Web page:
Assessments make one more important contribution to organizational culture – they can benchmark progress. Assessment results provide a rating or score for each characteristic they measure, and those data points can serve as a basis for measuring professional improvement. We no longer have to rely on surveys or annual reviews to serve as the sole basis for evaluating skill development. Assessments mark progress over time and provide empirical data to measure advancement toward professional development goals. With assessment findings recorded and re-evaluated over time, you don't have to wait for survey results or review feedback to know if you are making professional development strides in the right direction.

Responsible Assessment Use

Assessments are most commonly used to support three organizational functions - selection decisions, professional development and issue identification. At a baseline, responsible assessment use includes the perspective that assessments are only one data point. They simply provide information from an empirical perspective and serve as one informational element when evaluating an individual or group. Assessment data must be effectively weighed against information from other sources, including interviews and self-assessments, to reveal a comprehensive professional profile. Further, no assessment platform can provide a comprehensive analysis of an individual or group. People are multifaceted and should not be categorized or placed into a metaphorical box of understanding based on assessment results.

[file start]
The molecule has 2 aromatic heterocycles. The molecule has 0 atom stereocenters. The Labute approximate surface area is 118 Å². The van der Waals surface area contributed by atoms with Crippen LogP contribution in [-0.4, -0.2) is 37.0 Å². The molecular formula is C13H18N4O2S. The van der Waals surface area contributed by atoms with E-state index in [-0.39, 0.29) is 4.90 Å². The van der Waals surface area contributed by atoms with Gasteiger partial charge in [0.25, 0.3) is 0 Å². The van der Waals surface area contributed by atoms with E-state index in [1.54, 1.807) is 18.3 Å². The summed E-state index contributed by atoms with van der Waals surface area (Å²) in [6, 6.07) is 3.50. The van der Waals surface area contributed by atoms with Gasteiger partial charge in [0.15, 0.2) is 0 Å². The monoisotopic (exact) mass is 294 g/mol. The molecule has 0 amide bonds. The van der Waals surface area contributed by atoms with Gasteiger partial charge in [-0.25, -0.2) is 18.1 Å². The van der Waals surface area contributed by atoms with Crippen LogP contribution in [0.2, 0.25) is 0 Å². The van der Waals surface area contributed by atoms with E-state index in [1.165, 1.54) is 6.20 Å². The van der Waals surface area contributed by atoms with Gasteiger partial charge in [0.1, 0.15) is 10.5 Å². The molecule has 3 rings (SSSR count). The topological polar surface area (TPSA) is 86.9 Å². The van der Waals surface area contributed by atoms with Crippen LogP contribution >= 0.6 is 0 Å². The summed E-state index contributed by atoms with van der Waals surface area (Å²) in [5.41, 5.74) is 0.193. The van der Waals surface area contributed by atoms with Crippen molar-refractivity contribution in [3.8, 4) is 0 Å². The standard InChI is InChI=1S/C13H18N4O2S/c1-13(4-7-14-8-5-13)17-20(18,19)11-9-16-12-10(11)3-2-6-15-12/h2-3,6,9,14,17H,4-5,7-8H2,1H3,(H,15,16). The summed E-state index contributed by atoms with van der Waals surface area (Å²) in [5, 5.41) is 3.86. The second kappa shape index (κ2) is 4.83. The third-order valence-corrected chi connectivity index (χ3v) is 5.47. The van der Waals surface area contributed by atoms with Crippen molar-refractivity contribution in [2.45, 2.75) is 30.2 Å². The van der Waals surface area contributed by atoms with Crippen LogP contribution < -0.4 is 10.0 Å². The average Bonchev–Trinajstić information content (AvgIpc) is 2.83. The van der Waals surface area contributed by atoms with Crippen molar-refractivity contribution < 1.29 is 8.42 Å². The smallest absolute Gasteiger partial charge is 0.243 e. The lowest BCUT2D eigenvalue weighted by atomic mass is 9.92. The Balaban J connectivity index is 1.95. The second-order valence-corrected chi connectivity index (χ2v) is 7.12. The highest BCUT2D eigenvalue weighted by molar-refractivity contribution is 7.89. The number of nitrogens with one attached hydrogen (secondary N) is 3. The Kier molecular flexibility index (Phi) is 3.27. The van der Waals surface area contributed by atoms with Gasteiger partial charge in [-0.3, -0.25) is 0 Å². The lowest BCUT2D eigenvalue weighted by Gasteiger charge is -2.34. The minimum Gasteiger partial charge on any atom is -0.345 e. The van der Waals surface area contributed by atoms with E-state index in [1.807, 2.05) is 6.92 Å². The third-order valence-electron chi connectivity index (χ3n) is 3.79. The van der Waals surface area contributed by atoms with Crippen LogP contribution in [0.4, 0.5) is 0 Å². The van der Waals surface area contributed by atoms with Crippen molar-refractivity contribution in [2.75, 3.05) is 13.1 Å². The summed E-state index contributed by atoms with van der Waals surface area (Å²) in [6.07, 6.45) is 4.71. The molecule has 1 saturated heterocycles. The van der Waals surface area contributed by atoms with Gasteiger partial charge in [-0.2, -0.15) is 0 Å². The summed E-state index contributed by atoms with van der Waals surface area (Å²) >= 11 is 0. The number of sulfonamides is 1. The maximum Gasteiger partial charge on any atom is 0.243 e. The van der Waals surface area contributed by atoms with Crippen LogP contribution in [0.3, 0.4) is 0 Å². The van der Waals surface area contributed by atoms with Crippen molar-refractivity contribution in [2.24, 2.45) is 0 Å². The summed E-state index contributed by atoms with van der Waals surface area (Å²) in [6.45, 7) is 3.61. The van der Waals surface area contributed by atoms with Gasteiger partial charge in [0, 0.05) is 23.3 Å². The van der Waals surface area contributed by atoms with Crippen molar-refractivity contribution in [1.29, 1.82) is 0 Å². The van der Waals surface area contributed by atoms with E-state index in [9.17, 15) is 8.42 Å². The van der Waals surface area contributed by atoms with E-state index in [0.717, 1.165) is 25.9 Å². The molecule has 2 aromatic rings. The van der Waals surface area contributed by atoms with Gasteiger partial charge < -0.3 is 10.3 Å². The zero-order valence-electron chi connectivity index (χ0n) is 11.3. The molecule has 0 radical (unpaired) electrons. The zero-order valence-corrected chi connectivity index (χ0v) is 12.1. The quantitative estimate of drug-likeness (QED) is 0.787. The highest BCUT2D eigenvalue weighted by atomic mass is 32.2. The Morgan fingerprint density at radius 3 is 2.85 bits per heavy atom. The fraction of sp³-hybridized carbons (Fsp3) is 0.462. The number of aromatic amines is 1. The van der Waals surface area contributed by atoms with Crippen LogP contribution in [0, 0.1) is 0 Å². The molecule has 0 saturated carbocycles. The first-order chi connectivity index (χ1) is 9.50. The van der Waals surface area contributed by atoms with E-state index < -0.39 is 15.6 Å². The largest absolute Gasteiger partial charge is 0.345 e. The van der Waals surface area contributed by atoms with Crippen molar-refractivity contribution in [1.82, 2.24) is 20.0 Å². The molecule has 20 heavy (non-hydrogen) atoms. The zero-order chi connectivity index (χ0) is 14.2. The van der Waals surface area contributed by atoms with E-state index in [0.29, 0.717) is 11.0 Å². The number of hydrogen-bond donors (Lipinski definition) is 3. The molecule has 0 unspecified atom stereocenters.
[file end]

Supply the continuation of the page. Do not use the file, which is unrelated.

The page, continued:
When assessment information plays a heavy role, or becomes the sole determination for executive decision-making, leaders create a blind spot because they fail to account for the limitations in the assessment process. Assessment data is susceptible to misuse if organizations do not fully understand the limitations of assessment information and devise strategies to fill any knowledge gaps. For example, many professionals are surprised to learn:

  • Assessments cannot be used to determine potential success in a role

  • Assessment results can be influenced by one's professional environment and context

  • Mental and emotional health concerns are not identified by professional assessments